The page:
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Region "Latin America/Caribbean"
Larry Diamond |
Larry Diamond is a senior fellow at the Hoover Institution.
Samuel Dillon |
Samuel Dillon is a Pulitzer Prize-winning reporter for The New York Times.
The Lower Aguán in Honduras and the Deadly Battle Over Land Rights | 05/06/14
The tumult in the Lower Aguán calls for a more thorough examination of the nature of land rights conflict and its role in making Honduras the murder capital of the world. Each side claims ownership of the land based on agrarian reform measures undertaken in different eras. And both the U.S. and the World Bank have played an important part.
"Watchers of the Sky": Film Screening & Conversation with Luis Moreno-Ocampo | 04/02/14
Luis Moreno-Ocampo, Eddie Mandhry
What are the challenges facing the International Criminal Court? How can it be more effective? Former ICC prosecutor Moreno-Ocampo explains.
The Secret of Political Jiu-Jitsu | 03/05/14
Mladen Joksic, Srdja Popovic
"While oppression may appear to be a display of the government's power, skilled activists know that it's actually a sign of weakness."
By All Means Necessary: How China's Resource Quest is Changing the World | 02/18/14
Elizabeth Economy, Michael Levi, Joanne J. Myers
As China's urban middle class expands, China's government--and private companies--are traveling the globe in pursuit of fuel, ores, water, and farmland. And the government has all kinds of tools to bring to bear, from public diplomacy and backroom deals, to low-cost financing and low-cost labor. How is this quest changing the world, including China itself?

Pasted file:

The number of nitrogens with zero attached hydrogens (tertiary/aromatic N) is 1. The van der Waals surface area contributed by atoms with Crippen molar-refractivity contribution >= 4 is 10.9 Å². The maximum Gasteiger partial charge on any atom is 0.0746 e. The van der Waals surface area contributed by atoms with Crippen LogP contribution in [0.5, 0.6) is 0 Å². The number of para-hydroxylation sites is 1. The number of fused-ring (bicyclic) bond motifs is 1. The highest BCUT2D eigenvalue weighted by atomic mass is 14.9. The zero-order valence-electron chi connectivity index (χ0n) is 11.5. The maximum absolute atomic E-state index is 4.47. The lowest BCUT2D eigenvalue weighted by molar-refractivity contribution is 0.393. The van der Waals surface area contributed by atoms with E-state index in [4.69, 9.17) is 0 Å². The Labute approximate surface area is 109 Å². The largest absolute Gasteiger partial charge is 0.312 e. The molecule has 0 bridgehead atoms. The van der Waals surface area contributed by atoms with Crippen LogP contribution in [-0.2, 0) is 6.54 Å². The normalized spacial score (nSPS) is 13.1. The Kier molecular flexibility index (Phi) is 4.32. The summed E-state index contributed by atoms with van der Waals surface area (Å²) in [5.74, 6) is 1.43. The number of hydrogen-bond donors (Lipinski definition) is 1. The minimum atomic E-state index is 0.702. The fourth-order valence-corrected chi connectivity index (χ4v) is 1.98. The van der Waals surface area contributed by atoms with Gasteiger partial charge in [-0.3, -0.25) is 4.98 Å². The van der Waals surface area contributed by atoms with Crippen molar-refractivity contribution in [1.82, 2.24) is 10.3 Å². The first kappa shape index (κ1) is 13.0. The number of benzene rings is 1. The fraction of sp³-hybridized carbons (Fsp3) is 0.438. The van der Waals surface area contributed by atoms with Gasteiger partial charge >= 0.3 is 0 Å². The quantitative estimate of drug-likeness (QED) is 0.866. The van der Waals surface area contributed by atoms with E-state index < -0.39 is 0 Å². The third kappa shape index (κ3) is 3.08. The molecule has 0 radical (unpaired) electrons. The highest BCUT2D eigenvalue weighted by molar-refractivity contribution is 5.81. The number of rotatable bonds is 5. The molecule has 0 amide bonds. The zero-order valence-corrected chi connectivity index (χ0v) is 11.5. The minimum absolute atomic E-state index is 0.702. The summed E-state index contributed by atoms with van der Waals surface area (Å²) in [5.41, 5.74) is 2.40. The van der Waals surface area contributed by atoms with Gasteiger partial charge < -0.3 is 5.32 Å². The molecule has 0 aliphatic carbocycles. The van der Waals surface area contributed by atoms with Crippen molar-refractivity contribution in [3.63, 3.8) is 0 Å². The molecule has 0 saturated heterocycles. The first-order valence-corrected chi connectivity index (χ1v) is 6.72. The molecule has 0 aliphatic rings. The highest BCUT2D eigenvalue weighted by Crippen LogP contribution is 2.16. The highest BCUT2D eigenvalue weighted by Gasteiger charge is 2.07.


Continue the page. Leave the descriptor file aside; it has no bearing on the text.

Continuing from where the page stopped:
Chile's Opportunity to Eradicate Violence Against Women—and Set an Example for the Region | 10/21/13
Julia Taylor Kennedy
If Michelle Bachelet regains the Chilean presidency in the 2013 election, she has the opportunity to create a lasting legacy for women. What's needed is a multi-pronged approach that properly funds and enforces regulations, but even more importantly, goes to the root of the problem by bringing about cultural change.
Immigration Reform: Truths, Myths, and Politics | 09/26/13
The great wave of illegal immigration to the United States is over, says Edward Schumacher-Matos. Our real challenge now is what to do with those 11–12 million people who are here illegally but who are part of our communities--and this is not only a legal issue but an ethical one.
Global Ethical Dialogues: South America Slideshow June 2013 | 08/12/13
Devin T. Stewart
Slideshow from June 2013 Global Ethical Dialogue in South America with Centennial Chair Michael Ignatieff.
Globalization Is the Unsung Champion of the Protests Happening Around the World | 07/11/13
Devin T. Stewart
Through the late 80s and 90s, protests everywhere from Berlin to Seattle revealed a common target of public unrest: globalization. Now, however, globalization has become an unsung champion of an empowered, rising global middle class that is more connected and has higher expectations politically. The June protests in Brazil are a good example.
Venezuela: An Ethical Foreign Policy? | 07/10/13
Some observers see Venezuela's foreign policy as promoting international solidarity with the oppressed, combating poverty, and pushing for a just world order free of uni-polar domination. Others argue that it has been incoherent, militaristic, and prejudicial to regional stability. What does the evidence tell us?